Interview: Cliff Joannou; Pictures: Markus Bidaux
For years, Brad Gudger thought his biggest challenge in life would be coming out in his home village of Appleton Wiske, North Yorkshire. He needn’t have worried — friends and family embraced him when he opened up at the age of 17. “I am very aware of how privileged that is, especially coming from a rural area,” reflects Brad.
But his joy wasn’t to last when he fell seriously ill. “The symptoms developed over a long period of two years,” says Brad. “When your body changes slowly, you don’t notice it in the mirror every day. I would find a bruise when I was changing. I had excessive tiredness. I’m in class, it’s 10am, I had a really good night’s sleep, but my eyes feel like they have weights attached to them. I was going through A levels, I had two jobs to save for university, so I thought I was exhausted for that reason.
“I had night sweats, waking up most mornings drenched. I thought all of these things were isolated. I started getting a really bad pain in my rib.
"I remember thinking, why does my body feel like it’s falling apart? I’m 18. Why do I feel like a 70-year-old?”
One evening in 2013, Brad’s mother walked past his bedroom while he was changing and noticed he looked skeletal yet bloated. She insisted on taking him to A&E, where a triage nurse inspected his stomach. He had bloods taken, and an MRI. Just 24 hours later he was diagnosed with chronic myeloid leukemia, a cancer of the blood that originates in the bone marrow.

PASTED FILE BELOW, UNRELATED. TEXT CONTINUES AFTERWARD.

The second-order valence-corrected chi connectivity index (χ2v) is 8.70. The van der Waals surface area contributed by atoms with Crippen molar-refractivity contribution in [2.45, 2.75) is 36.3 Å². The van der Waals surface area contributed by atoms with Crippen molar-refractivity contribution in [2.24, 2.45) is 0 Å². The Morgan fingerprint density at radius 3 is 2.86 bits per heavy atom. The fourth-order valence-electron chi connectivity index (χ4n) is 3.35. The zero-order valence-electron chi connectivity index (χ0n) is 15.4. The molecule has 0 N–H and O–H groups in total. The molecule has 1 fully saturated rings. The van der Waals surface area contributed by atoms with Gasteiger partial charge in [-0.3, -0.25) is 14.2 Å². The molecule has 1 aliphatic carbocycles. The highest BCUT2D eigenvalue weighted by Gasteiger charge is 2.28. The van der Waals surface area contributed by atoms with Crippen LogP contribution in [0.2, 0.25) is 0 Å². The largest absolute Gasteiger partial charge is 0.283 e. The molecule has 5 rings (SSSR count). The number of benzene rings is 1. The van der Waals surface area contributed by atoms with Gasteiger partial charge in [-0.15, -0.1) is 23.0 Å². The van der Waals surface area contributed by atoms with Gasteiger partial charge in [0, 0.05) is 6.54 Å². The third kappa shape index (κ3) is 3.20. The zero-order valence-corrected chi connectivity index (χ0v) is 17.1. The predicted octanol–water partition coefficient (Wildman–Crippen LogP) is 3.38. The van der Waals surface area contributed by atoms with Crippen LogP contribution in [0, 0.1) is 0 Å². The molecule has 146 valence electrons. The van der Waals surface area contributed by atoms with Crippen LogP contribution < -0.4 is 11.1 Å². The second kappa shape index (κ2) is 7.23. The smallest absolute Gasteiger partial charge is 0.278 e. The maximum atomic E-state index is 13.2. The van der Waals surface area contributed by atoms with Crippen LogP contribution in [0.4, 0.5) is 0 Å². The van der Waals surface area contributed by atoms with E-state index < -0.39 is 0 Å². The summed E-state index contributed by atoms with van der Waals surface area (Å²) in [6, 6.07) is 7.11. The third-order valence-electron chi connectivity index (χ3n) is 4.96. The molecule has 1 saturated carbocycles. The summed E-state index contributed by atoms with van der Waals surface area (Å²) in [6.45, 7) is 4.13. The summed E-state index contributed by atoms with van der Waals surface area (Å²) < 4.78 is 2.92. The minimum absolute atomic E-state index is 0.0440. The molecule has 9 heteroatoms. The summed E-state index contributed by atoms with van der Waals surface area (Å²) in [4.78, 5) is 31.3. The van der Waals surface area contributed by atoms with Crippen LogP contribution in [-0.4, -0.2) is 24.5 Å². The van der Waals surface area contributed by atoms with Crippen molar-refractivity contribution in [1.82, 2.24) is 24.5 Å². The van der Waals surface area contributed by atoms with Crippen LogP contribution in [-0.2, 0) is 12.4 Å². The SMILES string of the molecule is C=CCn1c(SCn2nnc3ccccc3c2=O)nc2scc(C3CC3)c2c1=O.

"A fog descended across my mind”
Brad finds it hard to recount this time. “I can’t really remember the thoughts; numbness is the key thing. A fog descended across my mind.” He started oral chemotherapy immediately, taking tablets twice a day and having chemotherapy injections once a week for four months.
His mental health took a hit, and his emotions lurched from feeling positive to shouting at his family. “It was an emotional whiplash. For me and everybody around me,” he recollects. On the toughest days, Brad struggled to get out of bed to wash himself. “It’s such a strange thing to think about your body failing you in that way,” he says, before adding that he still hasn’t left those emotions behind. “There’s a fear of it always coming back. That’s something you have to live with.”
When the chemotherapy stopped, Brad felt his body bouncing back. He gained muscle and his hair started growing back thicker. His mental health rebounded, too.
"You’re constantly living with trauma"
After he recovered, Brad moved to London. “I survived cancer. Why not? I’ve always absolutely loved London. The sense of home for people with different identities and experiences.” He threw himself into creating a new life, making new friends, studying business management, and working in fashion PR and even showbiz entertainment alongside his degree.